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Cases dealing with executive order powers on docket of Ky. high court

Two cases involving Gov. Andy Beshear’s powers to issue executive orders during an emergency such as the COVID-19 pandemic will be heard by the Kentucky Supreme Court on Thursday morning.

After Beshear issued numerous executive orders during the pandemic covering everything from allowing refills of non-narcotic prescriptions, to mandating the wearing of masks and limiting capacities and hours of operation at restaurants, bars, and other venues, lawmakers during the 2021 session passed a series of legislation limiting the length of the orders and requiring legislative approval.

Despite Beshear vetoing the three bills and a joint resolution, the Republican supermajorities in both chambers voted to override the Democrat’s vetos, prompting Beshear to file a lawsuit at Franklin Circuit Court.

The governor claimed the actions were an unconstitutional violation of the separation of powers between the branches of government, and Franklin Circuit Judge Phillip Shepherd agreed, putting enforcement of the legislation on hold.

Attorney General Daniel Cameron filed an appeal, which the Supreme Court agreed to hear directly, bypassing the Court of Appeals.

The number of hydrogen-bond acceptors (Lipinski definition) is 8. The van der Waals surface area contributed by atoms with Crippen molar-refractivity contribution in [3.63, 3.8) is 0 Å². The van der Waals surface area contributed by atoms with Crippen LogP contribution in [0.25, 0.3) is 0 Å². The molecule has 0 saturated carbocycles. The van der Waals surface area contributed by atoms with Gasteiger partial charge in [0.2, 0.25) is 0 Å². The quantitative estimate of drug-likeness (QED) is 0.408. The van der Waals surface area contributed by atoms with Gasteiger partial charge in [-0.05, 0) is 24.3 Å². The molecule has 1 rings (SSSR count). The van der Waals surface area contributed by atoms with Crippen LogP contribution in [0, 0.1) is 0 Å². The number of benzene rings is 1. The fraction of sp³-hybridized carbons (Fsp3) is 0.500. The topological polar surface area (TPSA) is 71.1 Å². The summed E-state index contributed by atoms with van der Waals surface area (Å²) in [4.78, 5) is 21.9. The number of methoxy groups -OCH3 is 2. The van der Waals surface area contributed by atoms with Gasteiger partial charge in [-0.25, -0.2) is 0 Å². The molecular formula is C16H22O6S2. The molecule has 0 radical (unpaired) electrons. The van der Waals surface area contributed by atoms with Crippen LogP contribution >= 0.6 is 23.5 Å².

Meanwhile, Goodwood Brewing, which operates brewpubs in Louisville, Lexington, and Frankfort, filed a suit in Scott Circuit Court, seeking to block restrictions on bars and restaurants, and Scott Circuit Judge Brian Privett issued an order to halt the restrictions.

There is another case, similar to the Goodwood case but not coming before the justices, that was addressed in Boone Circuit Court on Tuesday with the same outcome as the Scott County case.

House Speaker David Osborne, R-Prospect, called the ruling “further evidence that the legislation we passed in January not only passes the necessary legal tests but is critical to ensuring our constitutionally guaranteed separation of powers. The Kentucky Constitution is specific in ensuring that no branch of state government be empowered to lead our state unilaterally for an extended period of time. As the [Boone Circuit] Court stated in its opinion, ‘If a purported emergency that would extend beyond 30 days is not sufficiently urgent to call a special session, then it is not sufficiently urgent to justify the imposition of indefinite and open-ended rulemaking by executive decree.’”

The oral arguments will begin at 9:30 a.m., EDT, and are expected to last all morning. A ruling by the Supreme Court likely won’t be handed down for a couple of months.